History of The British Academy of Western Medical Acupuncture
To understand what Western Acupuncture is about, one needs to know a little about the more traditional therapies of Acupuncture that still exists today.
Over three thousand years ago, the Chinese were apparently treating many illnesses by first taking the patients radial pulse, as done by a GP or nurse. The difference being that, the Chinese claimed to be able to feel six pulses on each wrist, each associated with one of the twelve organs of the body.
They were feeling for the energy factor, the strength or weakness of the pulse for the particular organ, which would perhaps indicate excess or deficient energy, causing a malfunction of an organ and thus relate directly to the external symptomology.
By using certain needle techniques they reported that it was possible to transfer an excess of energy from one organ to another which may have become deficient. This would create a ‘balanced’ energy, which would exhibit itself in the disappearance of outward symptoms, which had caused the original problem.
Western Medicine was some what critical of this philosophy and it had some cause to be so. It had been shown that varying diagnoses had been applied to the same patients having a problem. This inconsistency was unacceptable and could not be incorporated into Western diagnostic techniques.
Today, we have to acknowledge that the methods used in Western diagnosis, i.e. blood tests, X-rays, MRIs etc, are the only way we can be reasonably sure our treatment is appropriate and not attributed to guess-work, which the ancient pulse diagnosis would be seen as in this modern age.
Western Medical Acupuncture does work. Doctors, nurses and other medical practitioners, who have been through our training programme, have proved this over many years. This method is based upon a formulae researched for each of a variety of illnesses and applied only on the basis of a western medical diagnosis having first been made by a doctor. The explanation for how Acupuncture works, is based upon sound physiological mechanisms widely accepted by Science as well as medicine, and a feature of the course.
The British Academy of Western Acupuncture
Founded in 1976, the Academy is rapidly growing. Such is the growth of interest in the subject that a genuine need exists for a practical and somewhat simplified approach to what has been traditionally a confusing art, steeped in terminology and ideals not accepted by western doctors. The form of acupuncture known as Western Acupuncture is a modified form of the traditional Chinese art, and is essentially based upon the observations of George Nieman, the founder President of the British Academy of Western Medical Acupuncture. The principal aim of the Academy is to achieve and maintain acceptable and high standards of Acupuncture training, especially as, at present, there is no legal control over the practice of Acupuncture. This, however, is expected to change in the near future as a great deal of work is taking place towards statutory regulation of Acupuncture. The British Academy of Western Medical Acupuncture is one of the four bodies involved in intense negotiation with The Department of Health to introduce legislation.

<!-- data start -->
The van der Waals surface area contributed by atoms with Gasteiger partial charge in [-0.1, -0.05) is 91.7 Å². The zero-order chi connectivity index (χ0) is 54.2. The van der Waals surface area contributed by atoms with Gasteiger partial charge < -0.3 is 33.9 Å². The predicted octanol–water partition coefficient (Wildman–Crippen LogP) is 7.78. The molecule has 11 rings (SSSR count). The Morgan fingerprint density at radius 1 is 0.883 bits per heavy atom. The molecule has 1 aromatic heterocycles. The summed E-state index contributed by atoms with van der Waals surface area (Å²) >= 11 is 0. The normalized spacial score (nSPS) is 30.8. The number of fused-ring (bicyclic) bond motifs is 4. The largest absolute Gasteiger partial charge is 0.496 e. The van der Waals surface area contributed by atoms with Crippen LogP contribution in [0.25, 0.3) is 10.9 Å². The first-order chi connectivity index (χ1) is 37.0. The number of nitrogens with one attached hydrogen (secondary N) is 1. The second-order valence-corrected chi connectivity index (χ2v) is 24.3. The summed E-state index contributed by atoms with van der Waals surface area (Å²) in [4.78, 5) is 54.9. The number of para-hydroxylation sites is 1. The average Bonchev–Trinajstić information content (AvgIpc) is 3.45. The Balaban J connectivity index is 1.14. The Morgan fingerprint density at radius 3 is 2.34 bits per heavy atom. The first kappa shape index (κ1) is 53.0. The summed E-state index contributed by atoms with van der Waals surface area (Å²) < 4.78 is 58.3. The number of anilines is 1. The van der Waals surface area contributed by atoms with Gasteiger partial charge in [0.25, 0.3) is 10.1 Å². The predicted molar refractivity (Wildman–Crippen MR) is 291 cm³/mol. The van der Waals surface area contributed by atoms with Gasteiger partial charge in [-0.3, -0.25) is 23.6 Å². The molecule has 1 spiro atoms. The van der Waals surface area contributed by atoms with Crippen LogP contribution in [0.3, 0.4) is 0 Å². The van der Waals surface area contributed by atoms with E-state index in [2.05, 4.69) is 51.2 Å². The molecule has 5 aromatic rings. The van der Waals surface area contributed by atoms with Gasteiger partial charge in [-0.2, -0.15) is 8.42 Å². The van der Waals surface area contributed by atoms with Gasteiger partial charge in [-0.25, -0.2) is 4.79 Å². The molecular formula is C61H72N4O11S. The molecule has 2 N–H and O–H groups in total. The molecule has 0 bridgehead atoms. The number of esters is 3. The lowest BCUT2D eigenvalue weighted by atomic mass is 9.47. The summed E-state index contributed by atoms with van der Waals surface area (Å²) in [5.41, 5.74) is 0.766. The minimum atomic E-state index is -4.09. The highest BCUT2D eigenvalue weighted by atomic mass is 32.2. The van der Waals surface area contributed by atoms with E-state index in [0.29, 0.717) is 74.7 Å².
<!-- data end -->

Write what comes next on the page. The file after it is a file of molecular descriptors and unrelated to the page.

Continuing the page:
There are many applications to gain a place on the Acupuncture training course held yearly by the Academy and we maintain an excellent student/tutor ratio to ensure we are focussed on each individual's journey to becoming a competent acupuncture practitioner. Each course or "Academic Year", consists of nine weekends spaced at approximately monthly intervals. The weekends consist of both lectures and practical tuition.
The majority of students enrol because Acupuncture can relieve many conditions for which conventional medicine is relatively ineffective. The British Academy of Western Medical Acupuncture insists that prospective students should have knowledge of anatomy and physiology sufficient to be enough to support a degree of clinical diagnostic skills.
Each course concludes with a formal theoretical and practical examination to test knowledge of basic Acupuncture and ability to insert needles with precision and without pain. Along with the examinations, students are assessed throughout the course to monitor their progress and will be expected to produce case studies proving application of theoretical and practical knowledge. These marks contribute to the final examination result. A licentiate certificate qualifying the student as a Member of The British Academy of Western Medical Acupuncture is awarded to students who successfully complete all areas.